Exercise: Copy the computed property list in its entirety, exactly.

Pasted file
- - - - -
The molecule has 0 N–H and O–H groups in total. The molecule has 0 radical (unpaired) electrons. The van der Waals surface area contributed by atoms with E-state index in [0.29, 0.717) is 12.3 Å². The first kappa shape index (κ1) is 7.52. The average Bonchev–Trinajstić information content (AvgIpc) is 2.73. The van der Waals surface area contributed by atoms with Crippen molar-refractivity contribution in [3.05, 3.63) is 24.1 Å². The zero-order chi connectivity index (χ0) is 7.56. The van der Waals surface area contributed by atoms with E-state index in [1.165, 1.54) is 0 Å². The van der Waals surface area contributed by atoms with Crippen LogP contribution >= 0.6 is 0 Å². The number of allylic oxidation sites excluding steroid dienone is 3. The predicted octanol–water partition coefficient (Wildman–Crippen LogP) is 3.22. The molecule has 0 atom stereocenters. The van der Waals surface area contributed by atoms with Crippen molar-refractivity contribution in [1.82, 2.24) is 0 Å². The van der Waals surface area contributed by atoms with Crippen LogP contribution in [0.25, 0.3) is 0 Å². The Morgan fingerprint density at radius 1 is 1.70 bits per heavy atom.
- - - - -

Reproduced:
The molecule has 0 N–H and O–H groups in total. The molecule has 0 radical (unpaired) electrons. The van der Waals surface area contributed by atoms with E-state index in [0.29, 0.717) is 12.3 Å². The first kappa shape index (κ1) is 7.52. The average Bonchev–Trinajstić information content (AvgIpc) is 2.73. The van der Waals surface area contributed by atoms with Crippen molar-refractivity contribution in [3.05, 3.63) is 24.1 Å². The zero-order chi connectivity index (χ0) is 7.56. The van der Waals surface area contributed by atoms with E-state index in [1.165, 1.54) is 0 Å². The van der Waals surface area contributed by atoms with Crippen LogP contribution >= 0.6 is 0 Å². The number of allylic oxidation sites excluding steroid dienone is 3. The predicted octanol–water partition coefficient (Wildman–Crippen LogP) is 3.22. The molecule has 0 atom stereocenters. The van der Waals surface area contributed by atoms with Crippen molar-refractivity contribution in [1.82, 2.24) is 0 Å². The van der Waals surface area contributed by atoms with Crippen LogP contribution in [0.25, 0.3) is 0 Å². The Morgan fingerprint density at radius 1 is 1.70 bits per heavy atom.